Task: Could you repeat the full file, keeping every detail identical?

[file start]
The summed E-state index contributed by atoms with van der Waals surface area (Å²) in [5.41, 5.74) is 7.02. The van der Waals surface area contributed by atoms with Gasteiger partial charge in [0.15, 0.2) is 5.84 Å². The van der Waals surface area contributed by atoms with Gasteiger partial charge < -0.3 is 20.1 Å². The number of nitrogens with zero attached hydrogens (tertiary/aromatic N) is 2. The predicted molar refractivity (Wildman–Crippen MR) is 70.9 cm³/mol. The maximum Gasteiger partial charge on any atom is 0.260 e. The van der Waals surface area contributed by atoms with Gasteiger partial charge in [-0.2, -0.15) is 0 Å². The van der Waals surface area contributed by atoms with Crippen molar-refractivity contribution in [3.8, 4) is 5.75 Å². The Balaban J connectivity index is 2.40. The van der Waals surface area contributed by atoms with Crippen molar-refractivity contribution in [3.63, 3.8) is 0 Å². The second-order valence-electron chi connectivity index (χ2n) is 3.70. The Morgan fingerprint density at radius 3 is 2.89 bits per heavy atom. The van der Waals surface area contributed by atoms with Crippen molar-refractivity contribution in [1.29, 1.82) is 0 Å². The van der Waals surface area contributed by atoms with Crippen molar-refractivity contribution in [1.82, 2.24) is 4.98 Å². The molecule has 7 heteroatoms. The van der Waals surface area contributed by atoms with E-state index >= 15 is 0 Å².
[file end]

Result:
The summed E-state index contributed by atoms with van der Waals surface area (Å²) in [5.41, 5.74) is 7.02. The van der Waals surface area contributed by atoms with Gasteiger partial charge in [0.15, 0.2) is 5.84 Å². The van der Waals surface area contributed by atoms with Gasteiger partial charge < -0.3 is 20.1 Å². The number of nitrogens with zero attached hydrogens (tertiary/aromatic N) is 2. The predicted molar refractivity (Wildman–Crippen MR) is 70.9 cm³/mol. The maximum Gasteiger partial charge on any atom is 0.260 e. The van der Waals surface area contributed by atoms with Gasteiger partial charge in [-0.2, -0.15) is 0 Å². The van der Waals surface area contributed by atoms with Crippen molar-refractivity contribution in [3.8, 4) is 5.75 Å². The Balaban J connectivity index is 2.40. The van der Waals surface area contributed by atoms with Crippen molar-refractivity contribution in [3.63, 3.8) is 0 Å². The second-order valence-electron chi connectivity index (χ2n) is 3.70. The Morgan fingerprint density at radius 3 is 2.89 bits per heavy atom. The van der Waals surface area contributed by atoms with Crippen molar-refractivity contribution in [1.29, 1.82) is 0 Å². The van der Waals surface area contributed by atoms with Crippen molar-refractivity contribution in [1.82, 2.24) is 4.98 Å². The molecule has 7 heteroatoms. The van der Waals surface area contributed by atoms with E-state index >= 15 is 0 Å².